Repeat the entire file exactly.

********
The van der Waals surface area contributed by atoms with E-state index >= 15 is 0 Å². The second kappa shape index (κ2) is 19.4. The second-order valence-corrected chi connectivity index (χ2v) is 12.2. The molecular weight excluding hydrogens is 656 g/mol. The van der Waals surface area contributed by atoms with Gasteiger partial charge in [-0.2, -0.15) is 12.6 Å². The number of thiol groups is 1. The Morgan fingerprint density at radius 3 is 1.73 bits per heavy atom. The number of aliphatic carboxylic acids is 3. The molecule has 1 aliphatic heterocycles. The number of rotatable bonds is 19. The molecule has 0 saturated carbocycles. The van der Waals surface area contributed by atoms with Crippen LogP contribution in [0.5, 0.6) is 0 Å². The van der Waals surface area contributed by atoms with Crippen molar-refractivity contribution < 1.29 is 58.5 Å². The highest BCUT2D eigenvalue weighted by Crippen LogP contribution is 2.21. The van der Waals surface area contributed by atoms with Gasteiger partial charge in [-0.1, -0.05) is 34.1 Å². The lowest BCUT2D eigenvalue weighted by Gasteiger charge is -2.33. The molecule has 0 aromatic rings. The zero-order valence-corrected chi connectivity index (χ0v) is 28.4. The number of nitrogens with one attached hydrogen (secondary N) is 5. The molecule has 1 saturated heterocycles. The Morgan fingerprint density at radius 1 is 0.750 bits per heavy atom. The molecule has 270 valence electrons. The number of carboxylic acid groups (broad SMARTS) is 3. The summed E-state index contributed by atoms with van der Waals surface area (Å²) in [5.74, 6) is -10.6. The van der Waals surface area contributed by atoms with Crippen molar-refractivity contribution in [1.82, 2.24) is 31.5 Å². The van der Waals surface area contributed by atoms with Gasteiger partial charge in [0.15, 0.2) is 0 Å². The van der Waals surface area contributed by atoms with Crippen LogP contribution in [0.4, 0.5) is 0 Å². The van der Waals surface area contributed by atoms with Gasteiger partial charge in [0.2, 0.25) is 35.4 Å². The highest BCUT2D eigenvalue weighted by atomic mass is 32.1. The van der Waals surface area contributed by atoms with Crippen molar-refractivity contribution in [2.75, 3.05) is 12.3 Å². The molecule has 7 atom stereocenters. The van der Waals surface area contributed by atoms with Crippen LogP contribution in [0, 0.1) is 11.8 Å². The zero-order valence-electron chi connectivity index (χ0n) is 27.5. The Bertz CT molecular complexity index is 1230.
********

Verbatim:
The van der Waals surface area contributed by atoms with E-state index >= 15 is 0 Å². The second kappa shape index (κ2) is 19.4. The second-order valence-corrected chi connectivity index (χ2v) is 12.2. The molecular weight excluding hydrogens is 656 g/mol. The van der Waals surface area contributed by atoms with Gasteiger partial charge in [-0.2, -0.15) is 12.6 Å². The number of thiol groups is 1. The Morgan fingerprint density at radius 3 is 1.73 bits per heavy atom. The number of aliphatic carboxylic acids is 3. The molecule has 1 aliphatic heterocycles. The number of rotatable bonds is 19. The molecule has 0 saturated carbocycles. The van der Waals surface area contributed by atoms with Crippen LogP contribution in [0.5, 0.6) is 0 Å². The van der Waals surface area contributed by atoms with Crippen molar-refractivity contribution < 1.29 is 58.5 Å². The highest BCUT2D eigenvalue weighted by Crippen LogP contribution is 2.21. The van der Waals surface area contributed by atoms with Gasteiger partial charge in [-0.1, -0.05) is 34.1 Å². The lowest BCUT2D eigenvalue weighted by Gasteiger charge is -2.33. The molecule has 0 aromatic rings. The zero-order valence-corrected chi connectivity index (χ0v) is 28.4. The number of nitrogens with one attached hydrogen (secondary N) is 5. The molecule has 1 saturated heterocycles. The Morgan fingerprint density at radius 1 is 0.750 bits per heavy atom. The molecule has 270 valence electrons. The number of carboxylic acid groups (broad SMARTS) is 3. The summed E-state index contributed by atoms with van der Waals surface area (Å²) in [5.74, 6) is -10.6. The van der Waals surface area contributed by atoms with Crippen molar-refractivity contribution in [1.82, 2.24) is 31.5 Å². The van der Waals surface area contributed by atoms with Gasteiger partial charge in [0.15, 0.2) is 0 Å². The van der Waals surface area contributed by atoms with Crippen LogP contribution in [0.4, 0.5) is 0 Å². The van der Waals surface area contributed by atoms with Gasteiger partial charge in [0.2, 0.25) is 35.4 Å². The highest BCUT2D eigenvalue weighted by atomic mass is 32.1. The van der Waals surface area contributed by atoms with Crippen molar-refractivity contribution in [2.75, 3.05) is 12.3 Å². The molecule has 7 atom stereocenters. The van der Waals surface area contributed by atoms with Crippen LogP contribution in [0, 0.1) is 11.8 Å². The zero-order valence-electron chi connectivity index (χ0n) is 27.5. The Bertz CT molecular complexity index is 1230.